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Return True to Win (alf.nu)
234 points by moklick on Aug 12, 2016 | hide | past | favorite | 116 comments

This table is quite useful to solve some problems: https://dorey.github.io/JavaScript-Equality-Table/

JS gets even weirder when you include all the comparison operators.


Did you know undefined is equal to undefined, but not <= undefined or >= undefined?

Or that two instances of the same object/array are not equal (e.g. [-1] != [-1]), but are both <= and >= each other?

Or that /.*/ is non-comparable (only != is true) to all numbers, but greater than [-0.5] and "-0.5", and less than [0] and "0"?

Most of the examples you point out make sense if you know that using greater than or less than casts the value to a number. >= and <= always cast their parameters to numbers while == only does if either side is already a number.

If you define "make sense" as "having an explanation not rooted in the supernatural", then yes.

By that definition, Brainf*ck[1] also makes sense.


What a clusterfuck.

And yet, people say Brendan Eich doesn't believe in equality!

> Moral of the story: Always use 3 equals unless you have a good reason to use 2.

  NaN === Nan  // => false
  [] === []    // => false
  {} === {}    // => false
  [1] === [1]  // => false
  [0] === [0]  // => false
I guess i never see the gains in the triple vs double equal sign wars.

None of those are true when using `==` either.

The NaN example comes directly from IEEE754

The others are based on the fact that the two sides are not referring to the same object. C "equivalents" of your examples:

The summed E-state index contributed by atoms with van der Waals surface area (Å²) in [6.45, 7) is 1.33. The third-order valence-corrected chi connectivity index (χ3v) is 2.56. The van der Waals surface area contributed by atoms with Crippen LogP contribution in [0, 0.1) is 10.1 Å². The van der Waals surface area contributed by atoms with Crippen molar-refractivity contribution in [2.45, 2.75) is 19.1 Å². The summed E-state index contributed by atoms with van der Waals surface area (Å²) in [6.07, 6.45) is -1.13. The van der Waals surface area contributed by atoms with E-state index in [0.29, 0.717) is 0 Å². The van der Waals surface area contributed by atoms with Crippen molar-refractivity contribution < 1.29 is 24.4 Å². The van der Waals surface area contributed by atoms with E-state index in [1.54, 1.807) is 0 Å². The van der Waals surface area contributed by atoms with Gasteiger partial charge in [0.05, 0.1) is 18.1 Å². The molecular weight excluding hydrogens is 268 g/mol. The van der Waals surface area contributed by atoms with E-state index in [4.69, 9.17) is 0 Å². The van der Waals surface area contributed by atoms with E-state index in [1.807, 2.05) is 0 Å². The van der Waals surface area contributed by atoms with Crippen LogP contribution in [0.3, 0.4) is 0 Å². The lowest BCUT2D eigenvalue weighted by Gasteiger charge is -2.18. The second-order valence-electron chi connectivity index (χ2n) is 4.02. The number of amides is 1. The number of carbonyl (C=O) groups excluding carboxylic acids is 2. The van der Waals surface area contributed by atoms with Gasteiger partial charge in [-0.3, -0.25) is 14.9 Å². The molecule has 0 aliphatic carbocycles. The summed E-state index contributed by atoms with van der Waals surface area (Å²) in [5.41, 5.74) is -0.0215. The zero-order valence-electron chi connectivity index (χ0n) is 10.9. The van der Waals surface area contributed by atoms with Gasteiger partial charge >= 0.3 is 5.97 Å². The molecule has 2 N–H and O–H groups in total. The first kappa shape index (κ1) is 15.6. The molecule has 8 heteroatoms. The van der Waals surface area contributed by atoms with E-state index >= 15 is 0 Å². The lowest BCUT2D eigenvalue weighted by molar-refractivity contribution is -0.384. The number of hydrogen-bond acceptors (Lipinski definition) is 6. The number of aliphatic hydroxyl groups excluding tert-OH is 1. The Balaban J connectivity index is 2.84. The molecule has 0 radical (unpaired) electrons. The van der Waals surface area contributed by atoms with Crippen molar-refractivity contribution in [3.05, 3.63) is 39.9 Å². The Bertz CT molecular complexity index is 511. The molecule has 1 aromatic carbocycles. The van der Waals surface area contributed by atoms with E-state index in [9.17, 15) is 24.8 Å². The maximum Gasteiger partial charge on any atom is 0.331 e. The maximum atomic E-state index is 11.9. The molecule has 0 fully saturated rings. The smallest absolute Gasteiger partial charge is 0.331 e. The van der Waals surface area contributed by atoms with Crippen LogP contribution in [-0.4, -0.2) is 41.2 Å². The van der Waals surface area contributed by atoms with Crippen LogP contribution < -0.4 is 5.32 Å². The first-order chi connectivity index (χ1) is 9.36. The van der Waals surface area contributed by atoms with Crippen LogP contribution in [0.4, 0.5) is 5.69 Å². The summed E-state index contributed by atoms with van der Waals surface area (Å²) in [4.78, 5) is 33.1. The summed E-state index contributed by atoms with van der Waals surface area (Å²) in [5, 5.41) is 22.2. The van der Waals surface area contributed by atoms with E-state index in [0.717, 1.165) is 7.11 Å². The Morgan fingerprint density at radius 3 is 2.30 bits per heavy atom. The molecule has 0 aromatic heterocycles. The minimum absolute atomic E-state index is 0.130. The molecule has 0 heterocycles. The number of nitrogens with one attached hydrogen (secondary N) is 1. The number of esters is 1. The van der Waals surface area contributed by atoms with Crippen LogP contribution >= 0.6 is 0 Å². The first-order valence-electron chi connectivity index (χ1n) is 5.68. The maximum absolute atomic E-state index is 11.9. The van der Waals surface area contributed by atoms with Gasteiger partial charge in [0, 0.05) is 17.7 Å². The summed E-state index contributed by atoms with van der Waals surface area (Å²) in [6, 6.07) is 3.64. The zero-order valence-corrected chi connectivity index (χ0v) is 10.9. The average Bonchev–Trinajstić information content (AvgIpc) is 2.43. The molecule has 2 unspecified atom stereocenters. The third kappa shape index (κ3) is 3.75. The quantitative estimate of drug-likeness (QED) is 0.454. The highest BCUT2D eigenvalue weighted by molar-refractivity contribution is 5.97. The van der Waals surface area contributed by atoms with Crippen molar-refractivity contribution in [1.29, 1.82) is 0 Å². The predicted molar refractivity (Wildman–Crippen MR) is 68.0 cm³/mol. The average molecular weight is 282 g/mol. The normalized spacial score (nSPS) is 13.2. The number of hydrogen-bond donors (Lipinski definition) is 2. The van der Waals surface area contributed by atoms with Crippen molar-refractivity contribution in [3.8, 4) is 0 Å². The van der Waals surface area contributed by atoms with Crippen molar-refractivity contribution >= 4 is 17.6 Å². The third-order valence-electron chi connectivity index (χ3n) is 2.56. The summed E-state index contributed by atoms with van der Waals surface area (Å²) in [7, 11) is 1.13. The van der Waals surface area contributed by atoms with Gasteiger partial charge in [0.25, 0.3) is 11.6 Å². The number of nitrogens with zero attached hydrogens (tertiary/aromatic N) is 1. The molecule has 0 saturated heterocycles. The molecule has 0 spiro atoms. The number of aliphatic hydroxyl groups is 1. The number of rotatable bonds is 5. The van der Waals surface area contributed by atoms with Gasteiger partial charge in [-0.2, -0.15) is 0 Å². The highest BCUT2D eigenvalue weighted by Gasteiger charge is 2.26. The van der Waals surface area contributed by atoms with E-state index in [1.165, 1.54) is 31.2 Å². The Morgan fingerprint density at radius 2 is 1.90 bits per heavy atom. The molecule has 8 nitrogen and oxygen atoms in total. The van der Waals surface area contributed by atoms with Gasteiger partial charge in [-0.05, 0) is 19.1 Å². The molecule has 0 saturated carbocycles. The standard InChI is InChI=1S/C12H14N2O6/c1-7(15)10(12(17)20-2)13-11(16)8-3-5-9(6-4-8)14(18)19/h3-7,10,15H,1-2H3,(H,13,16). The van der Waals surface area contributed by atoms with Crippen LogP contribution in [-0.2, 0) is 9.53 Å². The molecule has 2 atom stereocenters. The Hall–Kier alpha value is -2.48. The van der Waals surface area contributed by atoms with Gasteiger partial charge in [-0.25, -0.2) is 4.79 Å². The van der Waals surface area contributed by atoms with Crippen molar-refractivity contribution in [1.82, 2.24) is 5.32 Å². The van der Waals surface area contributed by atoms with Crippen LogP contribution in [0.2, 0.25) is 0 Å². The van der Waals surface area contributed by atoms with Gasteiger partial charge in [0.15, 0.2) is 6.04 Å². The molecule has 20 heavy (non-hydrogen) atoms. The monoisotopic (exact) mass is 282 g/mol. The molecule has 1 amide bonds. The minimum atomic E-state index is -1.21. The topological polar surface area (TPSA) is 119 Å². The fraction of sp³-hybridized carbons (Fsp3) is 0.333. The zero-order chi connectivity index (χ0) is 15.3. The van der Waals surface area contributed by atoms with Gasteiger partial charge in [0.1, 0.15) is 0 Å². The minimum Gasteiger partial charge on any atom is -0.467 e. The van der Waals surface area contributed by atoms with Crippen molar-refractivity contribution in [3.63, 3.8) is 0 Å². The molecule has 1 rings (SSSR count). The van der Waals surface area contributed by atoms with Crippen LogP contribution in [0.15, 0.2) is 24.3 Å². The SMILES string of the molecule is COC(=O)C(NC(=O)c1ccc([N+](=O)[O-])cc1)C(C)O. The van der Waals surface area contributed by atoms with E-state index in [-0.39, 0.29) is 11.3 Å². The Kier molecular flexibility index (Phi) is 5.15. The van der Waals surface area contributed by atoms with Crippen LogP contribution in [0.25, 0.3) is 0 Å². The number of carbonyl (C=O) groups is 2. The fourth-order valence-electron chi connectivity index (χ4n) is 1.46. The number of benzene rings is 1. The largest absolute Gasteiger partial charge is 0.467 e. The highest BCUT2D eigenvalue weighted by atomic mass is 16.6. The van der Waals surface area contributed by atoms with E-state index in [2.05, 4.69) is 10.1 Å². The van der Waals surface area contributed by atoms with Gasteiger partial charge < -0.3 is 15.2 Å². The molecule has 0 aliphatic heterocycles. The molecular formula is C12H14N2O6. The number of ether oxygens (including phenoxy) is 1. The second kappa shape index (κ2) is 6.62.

int x[0], y[0]; x == y; // false
    typedef struct {} empty_t; empty_t *x, *y; x == y; // false
    int x[] = { 1 }, y[] = { 1 }; x == y; // false
    int x[] = { 0 }, y[] = { 0 }; x == y; // false

[] and {} create new objects. === always compares by identity, which isn't a unique feature. It's equivalent to Java's ==, and two different objects aren't ever equal to each other. === is equivalent to Python's `is`, and you'll get false from `[] is []` in Python for example.

Those non equations are perfectly reasonable.

One array or object does not equal another, different one.

There are definitely gains - I strongly suggest following the 'moral' of the story.

At least the === paradigm is fairly consistent and mostly rational.

This notion of equality would make pattern matching on empty lists or objects impossible in languages such as Erlang or Haskell. Perhaps it makes sense with the knowledge that each array is a different object, but it is highly counterintuitive.

Do any of those return true if you use double equals? The distinction only really comes up when you have to different types on either side and then It will coerce one of the types to match the other.

That is correct. The canonical example is string-numeric coercion:

    "0" == 0 && "0" !== 0

You're comparing two expressions of the same type so it doesn't matter whether you use == or ===, but == can return true even if the expressions are of different types.

Find the exact combination of browser/OS that does more than show "return true to win" on a white background to win.

I got 'Sorry for the delay.'

> Find the exact combination of browser/OS that does more than show "return true to win" on a white background to win.

I see:

    return true to win
    (Come back in a few minutes.)
What do I win?

A moment in which to reflect.

Use patience.


I already saw this on lobste.rs, but it's still cool. I like ES just fine, but to think we could have had scheme instead. Gee, thanks Netscape:

Every time you win, everybody loses.

"it's because of you, motherfucker, that we're not all using lisp" @ 5:00 https://www.youtube.com/watch?v=bzkRVzciAZg

No, that's actually the fault of Netscape.